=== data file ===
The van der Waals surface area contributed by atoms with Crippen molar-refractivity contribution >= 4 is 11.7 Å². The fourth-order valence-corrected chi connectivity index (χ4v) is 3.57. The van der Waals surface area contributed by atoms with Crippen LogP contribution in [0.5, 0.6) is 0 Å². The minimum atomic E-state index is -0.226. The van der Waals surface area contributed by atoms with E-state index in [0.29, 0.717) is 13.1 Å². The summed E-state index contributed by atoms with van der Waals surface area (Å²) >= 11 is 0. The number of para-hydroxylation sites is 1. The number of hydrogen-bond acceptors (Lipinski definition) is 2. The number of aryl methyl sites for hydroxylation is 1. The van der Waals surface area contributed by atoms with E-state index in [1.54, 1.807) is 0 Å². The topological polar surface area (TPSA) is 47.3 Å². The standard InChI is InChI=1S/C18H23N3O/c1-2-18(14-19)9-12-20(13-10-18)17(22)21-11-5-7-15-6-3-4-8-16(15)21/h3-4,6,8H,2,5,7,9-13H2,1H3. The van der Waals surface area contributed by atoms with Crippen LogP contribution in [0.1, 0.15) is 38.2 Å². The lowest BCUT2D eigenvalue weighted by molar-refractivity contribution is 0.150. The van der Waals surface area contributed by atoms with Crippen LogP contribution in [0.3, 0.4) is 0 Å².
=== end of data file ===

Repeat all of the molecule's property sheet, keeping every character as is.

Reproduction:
The van der Waals surface area contributed by atoms with Crippen molar-refractivity contribution >= 4 is 11.7 Å². The fourth-order valence-corrected chi connectivity index (χ4v) is 3.57. The van der Waals surface area contributed by atoms with Crippen LogP contribution in [0.5, 0.6) is 0 Å². The minimum atomic E-state index is -0.226. The van der Waals surface area contributed by atoms with E-state index in [0.29, 0.717) is 13.1 Å². The summed E-state index contributed by atoms with van der Waals surface area (Å²) >= 11 is 0. The number of para-hydroxylation sites is 1. The number of hydrogen-bond acceptors (Lipinski definition) is 2. The number of aryl methyl sites for hydroxylation is 1. The van der Waals surface area contributed by atoms with E-state index in [1.54, 1.807) is 0 Å². The topological polar surface area (TPSA) is 47.3 Å². The standard InChI is InChI=1S/C18H23N3O/c1-2-18(14-19)9-12-20(13-10-18)17(22)21-11-5-7-15-6-3-4-8-16(15)21/h3-4,6,8H,2,5,7,9-13H2,1H3. The van der Waals surface area contributed by atoms with Crippen LogP contribution in [0.1, 0.15) is 38.2 Å². The lowest BCUT2D eigenvalue weighted by molar-refractivity contribution is 0.150. The van der Waals surface area contributed by atoms with Crippen LogP contribution in [0.3, 0.4) is 0 Å².